Currituck to study unified gov't
By William F. West
Sunday, April 15, 2018
CURRITUCK — Twelve years ago, Currituck County voters overwhelmingly rejected a referendum that would have allowed their county to also take on the powers of a city — to become, in effect, a “unified” government.
Despite that message from Currituck voters, the county’s current Board of Commissioners wants to explore the topic of unified government again. Commissioners are scheduled to discuss the topic during a special work session at the Currituck Courthouse, Monday at 4:30 p.m.
County Manager Dan Scanlon said John Morrison, county attorney for neighboring Camden County, which has a unified government, has been invited to give a presentation on the topic.
The subject of unified government in Currituck first resurfaced during commissioners’ annual retreat in January. Although scheduled for discussion, commissioners ended up not talking about it during the busy two-day event.
Commissioner Paul Beaumont said a fellow commissioner raised the subject of unified government before he did, but he noted he’s wanted to discuss it for probably a year.
Beaumont said he's particularly interested in the idea because becoming a city could give Currituck access to additional state tax revenues. Currently the state levies a franchise tax on all utilities operating in North Carolina, including the internet, railroads and sewer and water services. Revenues from that tax are then distributed to cities on a per-capita basis. Counties don’t get a share of the money.
Beaumont said Currituck, if it had a unified government, could see significant benefits from a share of franchise tax revenue.
“The revenue could be somewhere north of $1 million a year,” he said.
Beaumont said if a majority of voters in Currituck were to support unified government, he’d like to see the extra revenue targeted at three areas: law enforcement; firefighting; and public education.
“We've heard a lot from the school system about requiring or needing extra funds for the schools for operational expenses — and certainly that's worth looking into and considering,” he said.
Beaumont, who serves on the Currituck Fire Advisory Board, also cited the ongoing need for updated firefighting equipment which can be expensive. He also noted Currituck hasn't added many deputies to its Sheriff’s Office, even as the county's population continues to grow.
Commission Chairman Bobby Hanig emphasized Monday’s work session is only informational.
"Some people want to know what it's about and instead of different commissioners or different folks trying to explain it, we thought it better just to get someone in here and get educated on it," he said.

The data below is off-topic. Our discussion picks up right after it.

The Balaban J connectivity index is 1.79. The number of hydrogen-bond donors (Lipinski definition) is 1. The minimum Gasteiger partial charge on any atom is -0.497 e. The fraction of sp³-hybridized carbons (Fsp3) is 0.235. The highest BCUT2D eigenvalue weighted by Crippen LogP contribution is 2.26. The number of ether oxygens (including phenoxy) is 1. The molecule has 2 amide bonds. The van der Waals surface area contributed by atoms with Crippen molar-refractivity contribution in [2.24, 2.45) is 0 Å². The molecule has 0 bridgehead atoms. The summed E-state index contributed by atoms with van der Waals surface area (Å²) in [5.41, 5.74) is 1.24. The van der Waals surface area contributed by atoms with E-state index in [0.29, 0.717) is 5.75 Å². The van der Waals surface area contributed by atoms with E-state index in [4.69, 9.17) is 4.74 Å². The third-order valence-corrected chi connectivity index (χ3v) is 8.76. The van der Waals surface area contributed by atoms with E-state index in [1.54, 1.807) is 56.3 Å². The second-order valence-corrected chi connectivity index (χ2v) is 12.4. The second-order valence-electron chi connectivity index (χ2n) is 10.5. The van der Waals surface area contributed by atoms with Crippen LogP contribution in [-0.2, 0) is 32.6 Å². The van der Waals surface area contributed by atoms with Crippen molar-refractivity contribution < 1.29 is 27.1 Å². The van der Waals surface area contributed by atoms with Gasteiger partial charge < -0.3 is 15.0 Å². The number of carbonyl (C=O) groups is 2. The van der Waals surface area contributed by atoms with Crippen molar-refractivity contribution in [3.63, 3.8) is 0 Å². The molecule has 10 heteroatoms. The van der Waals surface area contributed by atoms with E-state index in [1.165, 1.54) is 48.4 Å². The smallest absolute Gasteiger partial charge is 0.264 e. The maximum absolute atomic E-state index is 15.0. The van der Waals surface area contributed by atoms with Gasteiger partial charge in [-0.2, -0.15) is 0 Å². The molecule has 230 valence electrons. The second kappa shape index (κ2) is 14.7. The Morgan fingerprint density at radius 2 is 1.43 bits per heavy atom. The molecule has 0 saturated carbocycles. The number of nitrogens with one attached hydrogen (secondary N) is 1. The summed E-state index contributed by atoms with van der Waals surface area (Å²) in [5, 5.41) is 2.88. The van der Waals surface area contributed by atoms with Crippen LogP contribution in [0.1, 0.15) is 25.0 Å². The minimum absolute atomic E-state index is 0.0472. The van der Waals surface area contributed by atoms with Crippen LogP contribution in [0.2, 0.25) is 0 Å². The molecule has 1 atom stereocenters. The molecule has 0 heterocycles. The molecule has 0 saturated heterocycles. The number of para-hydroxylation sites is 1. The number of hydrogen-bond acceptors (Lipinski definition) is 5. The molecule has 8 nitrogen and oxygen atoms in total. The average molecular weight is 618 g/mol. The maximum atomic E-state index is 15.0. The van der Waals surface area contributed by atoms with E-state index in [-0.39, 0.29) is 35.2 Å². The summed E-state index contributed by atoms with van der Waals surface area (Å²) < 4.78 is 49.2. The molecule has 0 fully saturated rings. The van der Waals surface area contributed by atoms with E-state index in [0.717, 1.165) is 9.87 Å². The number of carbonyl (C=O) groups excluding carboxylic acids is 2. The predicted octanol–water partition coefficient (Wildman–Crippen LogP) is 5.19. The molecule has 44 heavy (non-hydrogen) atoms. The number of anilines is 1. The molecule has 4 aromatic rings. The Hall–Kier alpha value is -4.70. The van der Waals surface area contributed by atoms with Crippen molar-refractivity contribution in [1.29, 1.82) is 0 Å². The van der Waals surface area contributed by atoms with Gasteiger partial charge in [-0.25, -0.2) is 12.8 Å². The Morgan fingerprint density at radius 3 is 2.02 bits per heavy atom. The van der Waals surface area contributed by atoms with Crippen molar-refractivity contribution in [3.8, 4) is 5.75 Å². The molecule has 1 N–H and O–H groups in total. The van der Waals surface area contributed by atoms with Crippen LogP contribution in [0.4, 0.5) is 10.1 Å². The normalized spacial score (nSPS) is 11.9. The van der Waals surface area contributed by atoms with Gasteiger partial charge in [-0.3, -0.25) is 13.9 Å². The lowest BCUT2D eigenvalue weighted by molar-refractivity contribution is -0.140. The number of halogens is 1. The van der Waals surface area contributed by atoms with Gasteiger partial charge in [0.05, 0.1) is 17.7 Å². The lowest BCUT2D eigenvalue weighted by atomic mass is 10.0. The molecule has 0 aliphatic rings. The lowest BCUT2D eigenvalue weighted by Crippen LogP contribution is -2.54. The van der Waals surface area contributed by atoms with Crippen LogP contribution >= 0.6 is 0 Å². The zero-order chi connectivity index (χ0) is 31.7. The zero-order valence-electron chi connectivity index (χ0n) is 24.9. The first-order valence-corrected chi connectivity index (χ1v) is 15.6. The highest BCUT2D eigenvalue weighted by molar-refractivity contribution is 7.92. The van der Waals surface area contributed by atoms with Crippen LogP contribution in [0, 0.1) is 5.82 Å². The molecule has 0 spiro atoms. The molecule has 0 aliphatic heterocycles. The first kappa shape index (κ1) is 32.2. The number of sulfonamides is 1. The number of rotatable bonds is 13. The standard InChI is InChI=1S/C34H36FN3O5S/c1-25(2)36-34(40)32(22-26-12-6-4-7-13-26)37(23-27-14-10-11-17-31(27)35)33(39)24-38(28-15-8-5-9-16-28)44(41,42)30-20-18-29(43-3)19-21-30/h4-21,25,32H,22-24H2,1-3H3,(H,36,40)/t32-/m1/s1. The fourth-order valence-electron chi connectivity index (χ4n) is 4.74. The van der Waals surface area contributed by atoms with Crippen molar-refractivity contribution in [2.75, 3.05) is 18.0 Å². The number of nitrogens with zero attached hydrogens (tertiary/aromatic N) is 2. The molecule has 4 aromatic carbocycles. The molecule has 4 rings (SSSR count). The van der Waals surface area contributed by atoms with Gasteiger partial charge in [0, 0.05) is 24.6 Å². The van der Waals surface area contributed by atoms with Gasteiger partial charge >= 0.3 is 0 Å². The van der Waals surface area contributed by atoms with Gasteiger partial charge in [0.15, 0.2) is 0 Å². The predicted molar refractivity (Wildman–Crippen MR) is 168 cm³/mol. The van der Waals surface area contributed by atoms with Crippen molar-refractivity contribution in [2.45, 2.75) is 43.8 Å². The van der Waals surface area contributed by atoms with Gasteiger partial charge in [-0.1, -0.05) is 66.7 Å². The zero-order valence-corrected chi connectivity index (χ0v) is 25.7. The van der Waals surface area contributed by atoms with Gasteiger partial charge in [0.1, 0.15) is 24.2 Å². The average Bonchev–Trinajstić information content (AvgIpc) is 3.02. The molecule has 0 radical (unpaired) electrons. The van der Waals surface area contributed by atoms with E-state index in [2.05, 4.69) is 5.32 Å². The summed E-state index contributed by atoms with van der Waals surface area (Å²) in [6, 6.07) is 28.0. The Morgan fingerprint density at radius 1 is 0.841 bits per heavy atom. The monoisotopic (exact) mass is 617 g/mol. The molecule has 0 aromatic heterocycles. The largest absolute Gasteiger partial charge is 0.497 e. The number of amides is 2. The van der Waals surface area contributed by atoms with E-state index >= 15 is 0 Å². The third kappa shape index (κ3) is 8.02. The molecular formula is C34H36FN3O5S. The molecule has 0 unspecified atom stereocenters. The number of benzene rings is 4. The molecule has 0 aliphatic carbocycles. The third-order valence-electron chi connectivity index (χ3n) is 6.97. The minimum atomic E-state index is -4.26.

Morrison may know more about the subject of unified government than anyone in the state.
In 2005, in fact, he was Currituck’s attorney when both it and Camden won legislative approval to hold referendums on becoming unified governments.
According to Morrison, there were fears in Currituck at the time that the city of Chesapeake might try to cross the Virginia border and annex part of northern Currituck. Apparently there’s nothing in either state’s laws preventing such a move.
There were also fears in Currituck, Morrison said, of the county ending up like neighboring Dare County, which has a county government but also half a dozen municipal governments.
Morrison said he worked to get state lawmakers to pass special legislation allowing both Currituck and Hyde counties to hold referendums on allowing their counties to become unified governments.
At the 11th hour, however, Morrison says Camden commissioners were able to add an amendment to the legislation allowing Camden voters to also vote on allowing their county to become a unified government.
Morrison said the reason Camden commissioners wanted a unified government was simple: to block further annexation of Camden by the city of Elizabeth City.
In 1986, city officials crossed the Pasquotank River and annexed part of the Camden Causeway. Morrison said Camden residents and officials still rankled at the memory two decades later, primarily because Camden residents were forced to pay city property taxes and receive city utilities.
Camden's legal reasoning for pursuing a unified government, Morrison said, is that it would stop further annexation. Under state law at the time, a city could annex land across county lines, but a city couldn’t annex land in another city.
When the referendums on unified government were held in Camden and Currituck in November, the results were drastically different. While 57 percent of Camden voters cast ballots in favor of unified government, 63 percent of Currituck voters cast ballots against the idea.
According to Morrison, there was a lot of opposition to Currituck’s referendum in both Moyock and Corolla.
Morrison said Moyock residents believed, correctly, that voting for unified government would deprive them of the right to incorporate and adopt their own zoning regulations and set up their own services like law enforcement. Under state law, a community can’t incorporate if it’s already part of a city or town.
"They felt they were losing a right to incorporate," he said. "And they had a point."
At the same time, there were residents in Corolla who felt like they weren’t receiving their fair share of county services for the property taxes they were paying the county.
There was also concern at the time that the Currituck Board of Commissioners "was becoming too active, too powerful — and things were changing too fast," Morrison said.